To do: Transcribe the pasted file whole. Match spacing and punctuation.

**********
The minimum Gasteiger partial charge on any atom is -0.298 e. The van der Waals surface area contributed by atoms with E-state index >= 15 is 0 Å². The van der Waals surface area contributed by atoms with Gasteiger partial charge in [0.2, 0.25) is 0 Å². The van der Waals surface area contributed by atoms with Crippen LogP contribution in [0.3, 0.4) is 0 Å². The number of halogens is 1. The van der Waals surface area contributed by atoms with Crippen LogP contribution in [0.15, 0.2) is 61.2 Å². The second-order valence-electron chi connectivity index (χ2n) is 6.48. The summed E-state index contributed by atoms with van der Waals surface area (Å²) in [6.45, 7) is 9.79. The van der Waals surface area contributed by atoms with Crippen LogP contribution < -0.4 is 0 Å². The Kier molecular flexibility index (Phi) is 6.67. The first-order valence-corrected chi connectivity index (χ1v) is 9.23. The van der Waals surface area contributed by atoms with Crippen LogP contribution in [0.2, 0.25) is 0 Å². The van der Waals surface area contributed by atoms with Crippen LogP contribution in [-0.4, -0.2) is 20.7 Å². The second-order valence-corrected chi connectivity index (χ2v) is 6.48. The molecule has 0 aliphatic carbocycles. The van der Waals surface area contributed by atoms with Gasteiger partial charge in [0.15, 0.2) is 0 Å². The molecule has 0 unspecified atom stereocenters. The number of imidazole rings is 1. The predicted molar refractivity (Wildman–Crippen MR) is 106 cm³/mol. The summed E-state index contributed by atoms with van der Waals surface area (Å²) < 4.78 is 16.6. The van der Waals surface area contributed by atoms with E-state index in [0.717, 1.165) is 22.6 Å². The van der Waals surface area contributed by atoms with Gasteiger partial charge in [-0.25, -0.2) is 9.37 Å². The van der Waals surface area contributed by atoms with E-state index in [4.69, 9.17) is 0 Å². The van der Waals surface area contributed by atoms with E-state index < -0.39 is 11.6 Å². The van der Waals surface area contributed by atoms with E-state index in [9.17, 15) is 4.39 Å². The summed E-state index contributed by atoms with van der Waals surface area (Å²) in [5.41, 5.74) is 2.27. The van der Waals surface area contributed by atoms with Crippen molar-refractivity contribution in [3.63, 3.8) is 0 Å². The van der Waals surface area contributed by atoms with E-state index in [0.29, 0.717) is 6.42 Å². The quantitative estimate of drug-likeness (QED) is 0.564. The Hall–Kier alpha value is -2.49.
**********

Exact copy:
The minimum Gasteiger partial charge on any atom is -0.298 e. The van der Waals surface area contributed by atoms with E-state index >= 15 is 0 Å². The van der Waals surface area contributed by atoms with Gasteiger partial charge in [0.2, 0.25) is 0 Å². The van der Waals surface area contributed by atoms with Crippen LogP contribution in [0.3, 0.4) is 0 Å². The number of halogens is 1. The van der Waals surface area contributed by atoms with Crippen LogP contribution in [0.15, 0.2) is 61.2 Å². The second-order valence-electron chi connectivity index (χ2n) is 6.48. The summed E-state index contributed by atoms with van der Waals surface area (Å²) in [6.45, 7) is 9.79. The van der Waals surface area contributed by atoms with Crippen LogP contribution < -0.4 is 0 Å². The Kier molecular flexibility index (Phi) is 6.67. The first-order valence-corrected chi connectivity index (χ1v) is 9.23. The van der Waals surface area contributed by atoms with Crippen LogP contribution in [0.2, 0.25) is 0 Å². The van der Waals surface area contributed by atoms with Crippen LogP contribution in [-0.4, -0.2) is 20.7 Å². The second-order valence-corrected chi connectivity index (χ2v) is 6.48. The molecule has 0 aliphatic carbocycles. The van der Waals surface area contributed by atoms with Gasteiger partial charge in [0.15, 0.2) is 0 Å². The molecule has 0 unspecified atom stereocenters. The number of imidazole rings is 1. The predicted molar refractivity (Wildman–Crippen MR) is 106 cm³/mol. The summed E-state index contributed by atoms with van der Waals surface area (Å²) < 4.78 is 16.6. The van der Waals surface area contributed by atoms with E-state index in [0.717, 1.165) is 22.6 Å². The van der Waals surface area contributed by atoms with Gasteiger partial charge in [-0.25, -0.2) is 9.37 Å². The van der Waals surface area contributed by atoms with E-state index in [4.69, 9.17) is 0 Å². The van der Waals surface area contributed by atoms with E-state index < -0.39 is 11.6 Å². The van der Waals surface area contributed by atoms with E-state index in [9.17, 15) is 4.39 Å². The summed E-state index contributed by atoms with van der Waals surface area (Å²) in [5.41, 5.74) is 2.27. The van der Waals surface area contributed by atoms with Crippen molar-refractivity contribution in [3.63, 3.8) is 0 Å². The van der Waals surface area contributed by atoms with E-state index in [0.29, 0.717) is 6.42 Å². The quantitative estimate of drug-likeness (QED) is 0.564. The Hall–Kier alpha value is -2.49.